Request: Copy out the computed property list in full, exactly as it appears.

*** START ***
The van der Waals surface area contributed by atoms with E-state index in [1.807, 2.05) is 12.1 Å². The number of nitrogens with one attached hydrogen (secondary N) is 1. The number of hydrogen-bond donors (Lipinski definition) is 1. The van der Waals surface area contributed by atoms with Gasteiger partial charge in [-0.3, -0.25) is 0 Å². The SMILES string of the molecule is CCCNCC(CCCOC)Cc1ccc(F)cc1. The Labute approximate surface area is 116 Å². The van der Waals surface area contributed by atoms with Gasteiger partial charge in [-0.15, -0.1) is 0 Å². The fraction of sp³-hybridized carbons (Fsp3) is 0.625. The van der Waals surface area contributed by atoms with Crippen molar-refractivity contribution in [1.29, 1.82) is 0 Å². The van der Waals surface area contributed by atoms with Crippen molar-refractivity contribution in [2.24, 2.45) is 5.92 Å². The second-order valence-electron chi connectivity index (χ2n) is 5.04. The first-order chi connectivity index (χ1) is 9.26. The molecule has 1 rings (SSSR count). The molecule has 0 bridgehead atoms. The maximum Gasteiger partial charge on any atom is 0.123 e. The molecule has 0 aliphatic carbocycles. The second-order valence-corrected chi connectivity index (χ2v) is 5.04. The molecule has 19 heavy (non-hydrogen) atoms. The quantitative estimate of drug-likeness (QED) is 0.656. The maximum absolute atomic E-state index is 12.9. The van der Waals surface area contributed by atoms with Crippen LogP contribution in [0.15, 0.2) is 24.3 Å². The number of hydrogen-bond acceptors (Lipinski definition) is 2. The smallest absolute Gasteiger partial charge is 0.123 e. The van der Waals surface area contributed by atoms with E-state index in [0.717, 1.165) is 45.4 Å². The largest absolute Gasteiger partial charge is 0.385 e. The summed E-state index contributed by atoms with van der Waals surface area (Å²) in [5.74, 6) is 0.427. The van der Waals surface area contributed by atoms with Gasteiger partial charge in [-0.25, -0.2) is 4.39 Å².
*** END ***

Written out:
The van der Waals surface area contributed by atoms with E-state index in [1.807, 2.05) is 12.1 Å². The number of nitrogens with one attached hydrogen (secondary N) is 1. The number of hydrogen-bond donors (Lipinski definition) is 1. The van der Waals surface area contributed by atoms with Gasteiger partial charge in [-0.3, -0.25) is 0 Å². The SMILES string of the molecule is CCCNCC(CCCOC)Cc1ccc(F)cc1. The Labute approximate surface area is 116 Å². The van der Waals surface area contributed by atoms with Gasteiger partial charge in [-0.15, -0.1) is 0 Å². The fraction of sp³-hybridized carbons (Fsp3) is 0.625. The van der Waals surface area contributed by atoms with Crippen molar-refractivity contribution in [1.29, 1.82) is 0 Å². The van der Waals surface area contributed by atoms with Crippen molar-refractivity contribution in [2.24, 2.45) is 5.92 Å². The second-order valence-electron chi connectivity index (χ2n) is 5.04. The first-order chi connectivity index (χ1) is 9.26. The molecule has 1 rings (SSSR count). The molecule has 0 bridgehead atoms. The maximum Gasteiger partial charge on any atom is 0.123 e. The molecule has 0 aliphatic carbocycles. The second-order valence-corrected chi connectivity index (χ2v) is 5.04. The molecule has 19 heavy (non-hydrogen) atoms. The quantitative estimate of drug-likeness (QED) is 0.656. The maximum absolute atomic E-state index is 12.9. The van der Waals surface area contributed by atoms with Crippen LogP contribution in [0.15, 0.2) is 24.3 Å². The number of hydrogen-bond acceptors (Lipinski definition) is 2. The smallest absolute Gasteiger partial charge is 0.123 e. The van der Waals surface area contributed by atoms with E-state index in [0.717, 1.165) is 45.4 Å². The largest absolute Gasteiger partial charge is 0.385 e. The summed E-state index contributed by atoms with van der Waals surface area (Å²) in [5.74, 6) is 0.427. The van der Waals surface area contributed by atoms with Gasteiger partial charge in [-0.25, -0.2) is 4.39 Å².